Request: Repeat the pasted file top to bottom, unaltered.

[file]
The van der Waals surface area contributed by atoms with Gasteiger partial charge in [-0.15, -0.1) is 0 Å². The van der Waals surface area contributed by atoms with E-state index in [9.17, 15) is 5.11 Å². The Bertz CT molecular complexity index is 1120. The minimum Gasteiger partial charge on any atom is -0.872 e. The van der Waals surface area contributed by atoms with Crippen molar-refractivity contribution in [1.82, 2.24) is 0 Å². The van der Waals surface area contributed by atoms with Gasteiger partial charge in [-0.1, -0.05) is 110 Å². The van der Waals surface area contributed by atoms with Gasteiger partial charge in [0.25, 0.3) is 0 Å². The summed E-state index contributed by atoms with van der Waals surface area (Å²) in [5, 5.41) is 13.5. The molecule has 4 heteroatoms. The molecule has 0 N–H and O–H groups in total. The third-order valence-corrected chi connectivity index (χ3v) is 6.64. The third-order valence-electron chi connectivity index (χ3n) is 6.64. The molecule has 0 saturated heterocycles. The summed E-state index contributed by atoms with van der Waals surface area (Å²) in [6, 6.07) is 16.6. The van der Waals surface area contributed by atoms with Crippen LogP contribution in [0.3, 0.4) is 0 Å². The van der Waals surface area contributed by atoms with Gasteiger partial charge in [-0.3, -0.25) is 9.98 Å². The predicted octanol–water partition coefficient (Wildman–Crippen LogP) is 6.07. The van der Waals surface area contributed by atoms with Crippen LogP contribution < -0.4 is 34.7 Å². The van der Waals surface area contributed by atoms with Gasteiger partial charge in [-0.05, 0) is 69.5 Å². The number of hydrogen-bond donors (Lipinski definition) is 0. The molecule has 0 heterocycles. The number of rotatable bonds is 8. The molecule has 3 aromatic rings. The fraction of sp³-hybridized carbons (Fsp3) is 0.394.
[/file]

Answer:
The van der Waals surface area contributed by atoms with Gasteiger partial charge in [-0.15, -0.1) is 0 Å². The van der Waals surface area contributed by atoms with E-state index in [9.17, 15) is 5.11 Å². The Bertz CT molecular complexity index is 1120. The minimum Gasteiger partial charge on any atom is -0.872 e. The van der Waals surface area contributed by atoms with Crippen molar-refractivity contribution in [1.82, 2.24) is 0 Å². The van der Waals surface area contributed by atoms with Gasteiger partial charge in [-0.1, -0.05) is 110 Å². The van der Waals surface area contributed by atoms with Gasteiger partial charge in [0.25, 0.3) is 0 Å². The summed E-state index contributed by atoms with van der Waals surface area (Å²) in [5, 5.41) is 13.5. The molecule has 4 heteroatoms. The molecule has 0 N–H and O–H groups in total. The third-order valence-corrected chi connectivity index (χ3v) is 6.64. The third-order valence-electron chi connectivity index (χ3n) is 6.64. The molecule has 0 saturated heterocycles. The summed E-state index contributed by atoms with van der Waals surface area (Å²) in [6, 6.07) is 16.6. The van der Waals surface area contributed by atoms with Crippen LogP contribution in [0.3, 0.4) is 0 Å². The van der Waals surface area contributed by atoms with Gasteiger partial charge in [-0.3, -0.25) is 9.98 Å². The predicted octanol–water partition coefficient (Wildman–Crippen LogP) is 6.07. The van der Waals surface area contributed by atoms with Crippen LogP contribution < -0.4 is 34.7 Å². The van der Waals surface area contributed by atoms with Gasteiger partial charge in [-0.05, 0) is 69.5 Å². The number of hydrogen-bond donors (Lipinski definition) is 0. The molecule has 0 heterocycles. The number of rotatable bonds is 8. The molecule has 3 aromatic rings. The fraction of sp³-hybridized carbons (Fsp3) is 0.394.